Has Rahm's Assumption about Progressives been Vindicated?

Politico's Ben Smith yesterday
suggested
that one important aspect of Rahm Emanuel's health care
strategy -- to ignore the demands of progressives on the ground that
they would fall into line at the end no matter what -- has been
vindicated. Smith points to a new poll showing near-unanimous support
for the bill among liberals as well as the fact that not a single
progressive member of the House (not even Dennis Kucinich) will oppose
this bill even though the prime progressive

Politico's Ben Smith yesterday
suggested
that one important aspect of Rahm Emanuel's health care
strategy -- to ignore the demands of progressives on the ground that
they would fall into line at the end no matter what -- has been
vindicated. Smith points to a new poll showing near-unanimous support
for the bill among liberals as well as the fact that not a single
progressive member of the House (not even Dennis Kucinich) will oppose
this bill even though the prime progressive objections were ignored.
Smith's argument unsurprisingly provoked immediate objections from
numerous progressives -- Paul Krugman,
Markos
Moultisas
, Chris Bowers
-- who argue that in the wake of Scott Brown's election, Emanuel
advocated a drastically scaled-back version of health care reform
because he believed the original, larger version couldn't pass. If (as
looks highly likely) the current bill passes, then, they argue, Emanuel
will have been proven wrong -- not vindicated.

Assuming that Emanuel really advocated for a scaled-back
version (that's from anonymous royal court intrigue reports, so who
knows?), this objection (as Smith
acknowledges
) is true as far as it goes -- but it doesn't go very
far at all, because it doesn't really have anything to do with Smith's
"vindication" argument. The "vindication" Smith sees has nothing to do
with Emanuel's advocacy for a "scaled-back" bill, but is about a
different point entirely: namely, Emanuel's assumption that there was
absolutely no reason to accommodate progressive objections to the health
care bill because progressives (despite their threats) would
automatically fall into line and support whatever the White House
wanted, even if their demands were ignored. Is there really any doubt
that Emanuel was right about this point? Indeed, Markos himself essentially
acknowledged
these progressive failures last night on MSNBC.

For almost a full year, scores of progressive House members vowed
-- publicly and unequivocally -- that they would never
support a health care bill without a robust public option
. They
collectively accepted hundreds of thousands of dollars based on this
pledge. Up until a few weeks ago, many progressive opinion leaders --
such as Moulitsas, Howard Dean, Keith Olbermann and many others -- were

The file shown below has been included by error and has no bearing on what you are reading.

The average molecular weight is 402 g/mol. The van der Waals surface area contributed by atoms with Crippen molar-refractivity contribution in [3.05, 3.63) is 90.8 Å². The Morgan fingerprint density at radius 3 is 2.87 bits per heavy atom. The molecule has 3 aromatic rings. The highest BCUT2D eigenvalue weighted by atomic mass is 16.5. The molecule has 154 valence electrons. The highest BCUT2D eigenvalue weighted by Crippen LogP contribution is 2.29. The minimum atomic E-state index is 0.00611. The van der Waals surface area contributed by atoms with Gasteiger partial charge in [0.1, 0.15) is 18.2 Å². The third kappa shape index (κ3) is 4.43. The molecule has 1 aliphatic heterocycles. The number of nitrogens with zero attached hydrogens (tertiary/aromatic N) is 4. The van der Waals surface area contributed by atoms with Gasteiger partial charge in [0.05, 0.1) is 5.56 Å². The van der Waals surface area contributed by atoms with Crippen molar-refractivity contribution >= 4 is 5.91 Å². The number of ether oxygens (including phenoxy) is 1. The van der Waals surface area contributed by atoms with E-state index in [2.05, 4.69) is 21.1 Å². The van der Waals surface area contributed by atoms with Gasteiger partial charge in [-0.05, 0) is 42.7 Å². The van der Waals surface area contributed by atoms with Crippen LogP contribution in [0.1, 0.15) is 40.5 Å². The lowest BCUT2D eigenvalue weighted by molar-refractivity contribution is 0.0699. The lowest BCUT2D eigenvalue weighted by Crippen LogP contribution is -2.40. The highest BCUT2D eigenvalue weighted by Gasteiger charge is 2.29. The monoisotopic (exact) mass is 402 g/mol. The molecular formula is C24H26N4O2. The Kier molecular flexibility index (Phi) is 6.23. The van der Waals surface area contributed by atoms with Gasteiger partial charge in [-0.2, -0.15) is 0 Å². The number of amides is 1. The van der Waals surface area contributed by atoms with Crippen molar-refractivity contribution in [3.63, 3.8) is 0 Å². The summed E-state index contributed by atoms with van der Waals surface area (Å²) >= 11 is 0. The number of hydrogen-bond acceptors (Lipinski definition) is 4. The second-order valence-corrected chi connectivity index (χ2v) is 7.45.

insisting that the Senate bill was worse than the status quo and should
be defeated. But now? All of those progressives House members are
doing exactly what they swore they would never do -- vote for a health
care bill with no public option -- and virtually every progressive
opinion leader is not only now supportive of the bill, but vehemently
so. In other words, exactly what Rahm said would happen -- ignore
the progressives, we don't need to give them anything because they'll
get into line
-- is exactly what happened. How is that not
vindication?

Just consider what Nate
Silver wrote yesterday
in trying to understand why progressives
have suddenly united behind this bill, in a post he entitled "Why
Liberals (Suddenly) Love the Health Care Bill":

It has occurred in spite of the fact that the bill hasn't
really gotten any more liberal.
Whatever might come out of the
reconciliation process will be marginally more liberal than what the
Senate passed on its own, but still lacks a public option or a Medicare
buy-in, and suffers from most of the same flaws that some
liberals were critiquing in the first place.
It might have
helped a little bit to get the Senate bill off the front pages -- but
the differences between the "Obama"/reconciliation bill and the
Senate's December bill are fairly cosmetic.

In other words, the bill which many progressives were swearing just
a couple months ago they could not and would not support (the Senate
bill) is materially similar to the bill they're now vigorously
supporting (the Obama/reconciliation bill). The differences are purely
"cosmetic," as Silver says (it's even worse than that, since one of the
few positive changes progressives could point to -- the Health Insurance
Rate Authority, which would prevent large premium increases -- was
just removed from the bill
). Thus, from a purely strategic
perspective, Emanuel was absolutely right not to take progressives
seriously because he knew they would do exactly what they did: support
the bill even if their demands were ignored.

I want to be clear here: I'm not criticizing progressives who
support this bill, nor am I criticizing those who insisted they would
oppose it but changed their minds at the end. Unlike many progressives,
I was never among those who advocated for this bill's defeat because,
as loathsome and even dangerous as I find the bill's